London’s High Court has dismissed the claim that Saudi Arabia, as the leader of the Arab Coalition in Yemen, is using weapons bought from Britain to wreak havoc on the Yemeni population in its military campaign to reinstate Hadi as the legitimate president of Yemen.
According to the court’s ruling, Saudi Arabia has been and continues to be “genuinely committed to compliance with international Humanitarian law; and there was no ‘real risk’ that there might be ‘serious violations’ of International law”.
Campaign Against Arms Trade (CAAT) has vowed to appeal the ruling stressing that “there is a clear risk that the items might be used in committing a serious violation of International Humanitarian Law”, which is in violation of Britain’s Export Control Act.
The court hinted that CAAT has limited information in this regard compared to the Defense Ministry, which possesses a “wider and more sophisticated range of information,” adding that Riyadh had “sought to positively address concerns” that they respect international law.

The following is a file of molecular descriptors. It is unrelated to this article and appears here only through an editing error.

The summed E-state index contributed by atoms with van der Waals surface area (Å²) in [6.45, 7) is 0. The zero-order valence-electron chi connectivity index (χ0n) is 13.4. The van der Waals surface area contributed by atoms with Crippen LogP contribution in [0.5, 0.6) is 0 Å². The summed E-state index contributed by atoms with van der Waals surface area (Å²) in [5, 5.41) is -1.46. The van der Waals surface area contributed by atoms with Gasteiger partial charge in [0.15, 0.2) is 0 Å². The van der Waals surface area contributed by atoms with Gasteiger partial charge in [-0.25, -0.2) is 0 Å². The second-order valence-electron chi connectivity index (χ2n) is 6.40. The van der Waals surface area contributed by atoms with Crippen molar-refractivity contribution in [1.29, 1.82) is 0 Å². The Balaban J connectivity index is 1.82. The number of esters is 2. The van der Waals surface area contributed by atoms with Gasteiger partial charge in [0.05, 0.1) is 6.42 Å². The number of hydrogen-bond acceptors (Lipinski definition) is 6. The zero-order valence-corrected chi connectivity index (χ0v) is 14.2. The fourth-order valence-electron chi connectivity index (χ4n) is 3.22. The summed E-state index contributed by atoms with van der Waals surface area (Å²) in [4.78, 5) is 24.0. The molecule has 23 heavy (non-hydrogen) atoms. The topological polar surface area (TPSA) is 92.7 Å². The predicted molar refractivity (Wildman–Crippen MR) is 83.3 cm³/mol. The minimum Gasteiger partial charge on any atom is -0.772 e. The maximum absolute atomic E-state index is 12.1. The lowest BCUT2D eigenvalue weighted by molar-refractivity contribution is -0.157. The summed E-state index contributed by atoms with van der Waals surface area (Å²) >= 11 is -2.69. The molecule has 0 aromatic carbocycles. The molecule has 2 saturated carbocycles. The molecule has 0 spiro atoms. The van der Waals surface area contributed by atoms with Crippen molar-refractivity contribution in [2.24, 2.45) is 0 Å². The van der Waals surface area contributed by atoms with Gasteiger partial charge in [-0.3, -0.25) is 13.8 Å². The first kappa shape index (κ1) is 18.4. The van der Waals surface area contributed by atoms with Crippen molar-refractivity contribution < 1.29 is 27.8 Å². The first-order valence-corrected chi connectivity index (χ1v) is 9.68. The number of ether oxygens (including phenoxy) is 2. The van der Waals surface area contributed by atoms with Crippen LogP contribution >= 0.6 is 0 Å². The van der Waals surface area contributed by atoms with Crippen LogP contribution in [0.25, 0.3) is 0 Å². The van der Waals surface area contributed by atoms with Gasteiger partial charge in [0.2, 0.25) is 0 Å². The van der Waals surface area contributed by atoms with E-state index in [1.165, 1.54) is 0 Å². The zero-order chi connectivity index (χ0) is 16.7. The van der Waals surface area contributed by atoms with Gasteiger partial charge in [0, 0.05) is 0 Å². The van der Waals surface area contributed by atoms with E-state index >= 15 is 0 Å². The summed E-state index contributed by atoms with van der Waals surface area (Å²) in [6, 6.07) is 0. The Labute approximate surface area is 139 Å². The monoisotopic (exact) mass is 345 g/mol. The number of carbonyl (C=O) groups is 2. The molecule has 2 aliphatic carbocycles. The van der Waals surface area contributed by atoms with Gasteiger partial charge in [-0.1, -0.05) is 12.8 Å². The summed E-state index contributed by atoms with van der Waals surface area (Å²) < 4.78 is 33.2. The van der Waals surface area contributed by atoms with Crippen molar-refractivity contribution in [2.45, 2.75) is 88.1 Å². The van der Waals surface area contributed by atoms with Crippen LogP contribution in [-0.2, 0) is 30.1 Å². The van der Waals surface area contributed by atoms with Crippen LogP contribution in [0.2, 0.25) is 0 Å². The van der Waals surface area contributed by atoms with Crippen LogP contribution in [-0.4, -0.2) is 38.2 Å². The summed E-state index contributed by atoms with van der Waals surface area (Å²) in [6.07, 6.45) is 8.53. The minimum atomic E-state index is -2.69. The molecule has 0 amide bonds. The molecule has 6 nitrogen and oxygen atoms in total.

Prime Minister Theresa May, whose Government has been closely following the issue, said the ruling “shows that we do in this country operate one of the most robust export control regimes in the world.”
A statement by the Saudis’ lobbying firm in Washington, Qorvis MSLGroup, said the court had affirmed that Saudi Arabia had “upheld principles of international law.”
Human Rights groups did not welcome the ruling considering it as a setback to hold violators of international laws accountable.
According to reports, more than $3.5 billion of arms have been licensed to Saudi Arabia by the U.K. in the last two years, despite claims that these weapons are being used in violations of International Humanitarian law in Yemen.